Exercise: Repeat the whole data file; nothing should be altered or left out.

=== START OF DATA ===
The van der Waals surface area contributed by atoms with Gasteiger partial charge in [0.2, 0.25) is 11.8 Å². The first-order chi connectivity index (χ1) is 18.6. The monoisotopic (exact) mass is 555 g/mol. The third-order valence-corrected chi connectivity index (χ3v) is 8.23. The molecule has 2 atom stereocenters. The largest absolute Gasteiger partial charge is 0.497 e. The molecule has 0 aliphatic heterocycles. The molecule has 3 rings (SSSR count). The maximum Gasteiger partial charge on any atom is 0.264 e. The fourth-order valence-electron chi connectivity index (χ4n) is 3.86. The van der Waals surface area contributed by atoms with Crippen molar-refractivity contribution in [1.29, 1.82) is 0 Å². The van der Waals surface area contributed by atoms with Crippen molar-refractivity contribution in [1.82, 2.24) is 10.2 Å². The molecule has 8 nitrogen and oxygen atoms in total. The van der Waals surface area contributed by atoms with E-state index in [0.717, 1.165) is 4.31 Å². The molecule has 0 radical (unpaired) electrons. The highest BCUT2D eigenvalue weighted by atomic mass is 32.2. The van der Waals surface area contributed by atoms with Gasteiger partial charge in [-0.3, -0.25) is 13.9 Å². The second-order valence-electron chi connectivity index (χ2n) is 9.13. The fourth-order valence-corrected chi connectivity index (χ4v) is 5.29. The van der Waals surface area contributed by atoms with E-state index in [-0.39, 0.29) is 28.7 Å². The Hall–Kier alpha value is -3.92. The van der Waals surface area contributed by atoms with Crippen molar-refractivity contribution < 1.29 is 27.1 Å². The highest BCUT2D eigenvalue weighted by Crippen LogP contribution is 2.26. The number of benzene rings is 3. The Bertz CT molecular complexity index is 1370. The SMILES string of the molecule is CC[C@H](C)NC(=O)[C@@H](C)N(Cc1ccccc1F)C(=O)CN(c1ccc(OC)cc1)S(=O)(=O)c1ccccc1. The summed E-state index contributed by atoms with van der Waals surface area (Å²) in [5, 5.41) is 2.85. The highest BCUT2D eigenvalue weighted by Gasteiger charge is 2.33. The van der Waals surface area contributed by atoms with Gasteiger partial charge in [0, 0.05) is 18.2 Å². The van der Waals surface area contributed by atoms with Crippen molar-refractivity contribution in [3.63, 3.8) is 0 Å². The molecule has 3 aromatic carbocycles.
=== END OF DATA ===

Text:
The van der Waals surface area contributed by atoms with Gasteiger partial charge in [0.2, 0.25) is 11.8 Å². The first-order chi connectivity index (χ1) is 18.6. The monoisotopic (exact) mass is 555 g/mol. The third-order valence-corrected chi connectivity index (χ3v) is 8.23. The molecule has 2 atom stereocenters. The largest absolute Gasteiger partial charge is 0.497 e. The molecule has 0 aliphatic heterocycles. The molecule has 3 rings (SSSR count). The maximum Gasteiger partial charge on any atom is 0.264 e. The fourth-order valence-electron chi connectivity index (χ4n) is 3.86. The van der Waals surface area contributed by atoms with Crippen molar-refractivity contribution in [1.29, 1.82) is 0 Å². The van der Waals surface area contributed by atoms with Crippen molar-refractivity contribution in [1.82, 2.24) is 10.2 Å². The molecule has 8 nitrogen and oxygen atoms in total. The van der Waals surface area contributed by atoms with E-state index in [0.717, 1.165) is 4.31 Å². The molecule has 0 radical (unpaired) electrons. The highest BCUT2D eigenvalue weighted by atomic mass is 32.2. The van der Waals surface area contributed by atoms with Gasteiger partial charge in [-0.3, -0.25) is 13.9 Å². The second-order valence-electron chi connectivity index (χ2n) is 9.13. The fourth-order valence-corrected chi connectivity index (χ4v) is 5.29. The van der Waals surface area contributed by atoms with E-state index in [-0.39, 0.29) is 28.7 Å². The Hall–Kier alpha value is -3.92. The van der Waals surface area contributed by atoms with Crippen molar-refractivity contribution < 1.29 is 27.1 Å². The highest BCUT2D eigenvalue weighted by Crippen LogP contribution is 2.26. The number of benzene rings is 3. The Bertz CT molecular complexity index is 1370. The SMILES string of the molecule is CC[C@H](C)NC(=O)[C@@H](C)N(Cc1ccccc1F)C(=O)CN(c1ccc(OC)cc1)S(=O)(=O)c1ccccc1. The summed E-state index contributed by atoms with van der Waals surface area (Å²) in [5, 5.41) is 2.85. The highest BCUT2D eigenvalue weighted by Gasteiger charge is 2.33. The van der Waals surface area contributed by atoms with Gasteiger partial charge in [0, 0.05) is 18.2 Å². The van der Waals surface area contributed by atoms with Crippen molar-refractivity contribution in [3.63, 3.8) is 0 Å². The molecule has 3 aromatic carbocycles.